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Labour Relations Quality and Productivity: An Empirical Analysis on French Firms

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  • Gilbert Cette
  • Nicolas Dromel
  • Rémy Lecat

Abstract

We empirically characterise how good labour relations can alleviate the negative impact on productivity of regulatory constraints or workforce opposition. The estimates are based on a unique survey of French manufacturing firms collected by the Banque de France over the period 1991-2008. Our main results may be summarised as follows: i) ‘workforce or union opposition’ interacted with ‘regulatory constraints’ has a negative significant impact on total factor productivity (TFP). When this interaction is not taken into account, a deteriorated labour climate, through workforce or union opposition, weighs directly on TFP. But when this interaction is taken into account, this negative impact relies solely on the combination of regulatory constraints and labour opposition: workers or unions can successfully oppose management’s decisions and weigh on TFP when they can use or threaten to use appropriate regulation; otherwise, their opposition may be harmless; ii) ‘regulatory constraints’ interacted with ‘branch or firm agreement’ has a positive significant impact on TFP. These agreements, which can only be obtained if labour relations are supportive, would be used by firms to offset the negative impact of regulatory constraints. This favourable impact can be obtained through two channels: first, informally, a good labour climate can lead to a flexible implementation of regulation; second, formally, the French labour code incorporates provisions that allow firm or branch agreements to adapt or even alleviate the constraints of regulation. These results emphasise that the implementation of regulatory constraints and their impact on productivity crucially hinges on the quality of labour climate.

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Bibliographic Info

Article provided by Università di Perugia in its journal Review of Economics and Institutions.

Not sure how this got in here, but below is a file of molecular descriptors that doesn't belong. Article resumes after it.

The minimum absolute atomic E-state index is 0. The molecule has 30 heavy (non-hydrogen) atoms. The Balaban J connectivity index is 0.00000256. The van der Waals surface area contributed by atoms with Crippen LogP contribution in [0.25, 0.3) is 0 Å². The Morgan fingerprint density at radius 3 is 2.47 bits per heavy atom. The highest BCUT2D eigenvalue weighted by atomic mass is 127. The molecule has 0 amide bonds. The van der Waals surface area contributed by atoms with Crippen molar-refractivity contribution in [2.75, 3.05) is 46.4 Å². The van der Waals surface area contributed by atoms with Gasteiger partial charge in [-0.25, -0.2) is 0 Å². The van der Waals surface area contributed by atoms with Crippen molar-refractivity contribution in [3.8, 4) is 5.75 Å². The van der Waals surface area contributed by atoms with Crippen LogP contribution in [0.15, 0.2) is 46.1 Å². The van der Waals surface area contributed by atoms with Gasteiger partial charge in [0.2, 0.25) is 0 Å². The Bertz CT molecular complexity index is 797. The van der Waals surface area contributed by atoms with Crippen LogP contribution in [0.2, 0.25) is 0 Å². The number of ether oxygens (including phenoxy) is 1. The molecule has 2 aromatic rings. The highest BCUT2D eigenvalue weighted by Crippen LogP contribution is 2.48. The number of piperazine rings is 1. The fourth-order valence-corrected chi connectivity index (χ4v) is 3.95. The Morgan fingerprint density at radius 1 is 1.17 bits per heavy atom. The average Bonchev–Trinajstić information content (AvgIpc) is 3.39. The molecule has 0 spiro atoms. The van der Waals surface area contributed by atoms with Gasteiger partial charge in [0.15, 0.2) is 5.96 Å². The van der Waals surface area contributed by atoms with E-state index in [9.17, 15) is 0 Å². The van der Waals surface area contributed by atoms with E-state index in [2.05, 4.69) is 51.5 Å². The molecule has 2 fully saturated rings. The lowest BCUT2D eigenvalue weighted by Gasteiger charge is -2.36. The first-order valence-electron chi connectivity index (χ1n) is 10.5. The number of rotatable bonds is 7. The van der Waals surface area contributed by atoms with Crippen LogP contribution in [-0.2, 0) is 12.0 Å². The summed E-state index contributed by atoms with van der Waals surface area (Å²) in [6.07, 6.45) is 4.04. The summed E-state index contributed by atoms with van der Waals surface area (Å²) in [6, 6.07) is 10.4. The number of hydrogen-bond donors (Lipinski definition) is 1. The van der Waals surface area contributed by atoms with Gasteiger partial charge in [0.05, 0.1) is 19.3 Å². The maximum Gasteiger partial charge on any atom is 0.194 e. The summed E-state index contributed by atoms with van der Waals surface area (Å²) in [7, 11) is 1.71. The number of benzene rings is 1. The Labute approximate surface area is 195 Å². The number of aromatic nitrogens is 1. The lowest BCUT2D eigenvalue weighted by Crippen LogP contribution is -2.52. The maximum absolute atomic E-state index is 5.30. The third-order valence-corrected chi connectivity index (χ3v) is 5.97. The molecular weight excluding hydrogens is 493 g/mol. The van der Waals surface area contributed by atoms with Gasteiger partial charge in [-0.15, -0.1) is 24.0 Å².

Volume (Year): 4 (2013)
Issue (Month): 2 ()
Pages:

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Handle: RePEc:pia:review:v:4:y:2013:i:2:n:2

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Keywords: labour relations; collective bargaining; trade unions; productivity;

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  1. Cahuc, Pierre & Algan, Yann & Aghion, Philippe, 2009. "Civil Society and the State: The Interplay between Cooperation and Minimum Wage Regulation," Scholarly Articles 3226957, Harvard University Department of Economics.
  2. S Black & L Lynch, 1997. "How to Compete: The Impact of Workplace Practices and Information Technology on Productivity," CEP Discussion Papers dp0376, Centre for Economic Performance, LSE.
  3. Addison, John T., 2005. "The Determinants of Firm Performance: Unions, Works Councils, and Employee Involvement/High Performance Work Practices," IZA Discussion Papers 1620, Institute for the Study of Labor (IZA).
  4. John Addison & Stanley Siebert & Joachim Wagner & Xiangdong Wei, 2000. "Worker Participation and Firm Performance: Evidence from Germany and Britain," British Journal of Industrial Relations, London School of Economics, vol. 38(1), pages 7-48, 03.
  5. Blundell, Richard & Bond, Stephen, 1998. "Initial conditions and moment restrictions in dynamic panel data models," Journal of Econometrics, Elsevier, Elsevier, vol. 87(1), pages 115-143, August.
  6. Addison, John T & Schnabel, Claus & Wagner, Joachim, 2001. "Work Councils in Germany: Their Effects on Establishment Performance," Oxford Economic Papers, Oxford University Press, vol. 53(4), pages 659-94, October.
  7. Brown, Charles & Medoff, James, 1978. "Trade Unions in the Production Process," Journal of Political Economy, University of Chicago Press, University of Chicago Press, vol. 86(3), pages 355-78, June.
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